I really hope you've seen this movie. It's a musical from 1954 starring Howard Keel and Jane Powell and is one of my FAVORITES for very many reasons ~ this song being one of them! Anyone who has ever had to endure a long, long seemingly never-ending cold and snowy winter, can appreciate the joy and celebration of spring that is conveyed so perfectly through this song's lilting melody and charming lyrics. "Every field wears a bonnet, with some spring daisies on it." I mean, come on!! If you're of the inclination to feel the need to dance about and celebrate the arrival of spring, then this song is for you! And, if you love the arrival of fresh and vibrant green asparagus, then this recipe is for you!
My Facebook wall is filled with news of friends who are getting new baby chicks, bunnies, puppies, etc. There are those who are sharing gardening tips as we get ready to plant our gardens. It's all about new beginnings - and I love the energy!
How happy I am to see the tender stalks of asparagus in the grocery stores once again.
Asparagus is one of those foods that have a Jekyll & Hyde nature. Many folks out there swear they don't like it. Asparagus can be pretty unimpressive - and dare I say unpleasant - when presented from a can or after death by boiling. It is meant to be cooked lightly and quickly, served slightly crisp. Therefore, it is a quick option for a side dish - even from a fresh state. It doesn't involve much prep - simply bend the stalk and it snaps where the older - and sometimes woodier - part of the stem begins. Save those bottom parts in the freezer for when you make some vegetable stock! After the ends are snapped, you are ready to either blanch them, steam them, grill them, in salads, or do a quick roast in the oven. With the smaller, more tender spring stalks I don't suggest the roasting, though.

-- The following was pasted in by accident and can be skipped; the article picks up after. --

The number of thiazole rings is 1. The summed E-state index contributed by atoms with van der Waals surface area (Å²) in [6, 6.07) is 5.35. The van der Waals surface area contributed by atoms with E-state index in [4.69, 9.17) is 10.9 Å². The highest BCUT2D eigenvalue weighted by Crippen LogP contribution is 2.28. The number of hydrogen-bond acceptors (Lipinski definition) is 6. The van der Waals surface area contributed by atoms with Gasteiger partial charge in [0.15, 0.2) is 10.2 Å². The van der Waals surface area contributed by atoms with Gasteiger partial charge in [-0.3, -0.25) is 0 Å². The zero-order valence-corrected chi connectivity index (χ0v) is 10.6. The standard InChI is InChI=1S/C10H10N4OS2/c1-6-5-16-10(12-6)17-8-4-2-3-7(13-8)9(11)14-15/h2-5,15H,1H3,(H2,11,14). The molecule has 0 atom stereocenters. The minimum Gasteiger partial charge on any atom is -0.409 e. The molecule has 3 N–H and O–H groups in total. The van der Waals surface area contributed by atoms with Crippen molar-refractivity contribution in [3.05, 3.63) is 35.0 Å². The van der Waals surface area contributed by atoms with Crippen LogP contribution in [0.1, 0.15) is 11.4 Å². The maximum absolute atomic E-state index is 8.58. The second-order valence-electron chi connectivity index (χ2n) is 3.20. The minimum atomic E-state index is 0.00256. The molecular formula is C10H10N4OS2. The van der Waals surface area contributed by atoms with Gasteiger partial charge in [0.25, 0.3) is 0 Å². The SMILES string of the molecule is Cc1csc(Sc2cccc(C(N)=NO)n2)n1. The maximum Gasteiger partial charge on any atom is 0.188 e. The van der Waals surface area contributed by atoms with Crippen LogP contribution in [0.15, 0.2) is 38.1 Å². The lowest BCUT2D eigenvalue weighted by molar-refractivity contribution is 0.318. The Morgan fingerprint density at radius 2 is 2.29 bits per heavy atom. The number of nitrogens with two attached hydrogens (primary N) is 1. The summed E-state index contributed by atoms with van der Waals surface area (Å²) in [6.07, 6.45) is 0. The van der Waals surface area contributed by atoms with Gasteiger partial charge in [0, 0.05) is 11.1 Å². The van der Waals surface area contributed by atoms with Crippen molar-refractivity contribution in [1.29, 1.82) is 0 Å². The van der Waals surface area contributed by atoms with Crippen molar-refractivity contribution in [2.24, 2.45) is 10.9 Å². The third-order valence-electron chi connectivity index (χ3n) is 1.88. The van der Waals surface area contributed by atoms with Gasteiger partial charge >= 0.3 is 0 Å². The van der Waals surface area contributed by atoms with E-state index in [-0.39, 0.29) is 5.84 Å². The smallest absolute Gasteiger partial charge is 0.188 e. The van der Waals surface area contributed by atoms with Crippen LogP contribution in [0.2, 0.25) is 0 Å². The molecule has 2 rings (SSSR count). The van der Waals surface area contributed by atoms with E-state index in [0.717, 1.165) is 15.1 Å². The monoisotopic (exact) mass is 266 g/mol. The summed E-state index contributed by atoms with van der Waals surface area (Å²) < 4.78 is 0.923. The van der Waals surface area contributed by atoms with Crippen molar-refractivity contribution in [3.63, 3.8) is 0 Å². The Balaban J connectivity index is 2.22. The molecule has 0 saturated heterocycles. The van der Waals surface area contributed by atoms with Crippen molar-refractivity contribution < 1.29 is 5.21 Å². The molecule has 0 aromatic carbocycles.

For early spring, I find myself mixing the new fresh produce arrivals with some of the warm and comforting foods - such as risotto. Risotto is such a wonderful base to showcase other lovely foods. Of course, in my opinion, it is just perfect on it's own as well. But I wanted to show off the asparagus today and risotto and asparagus are such a beautiful pair!
Risotto is made from arborio rice.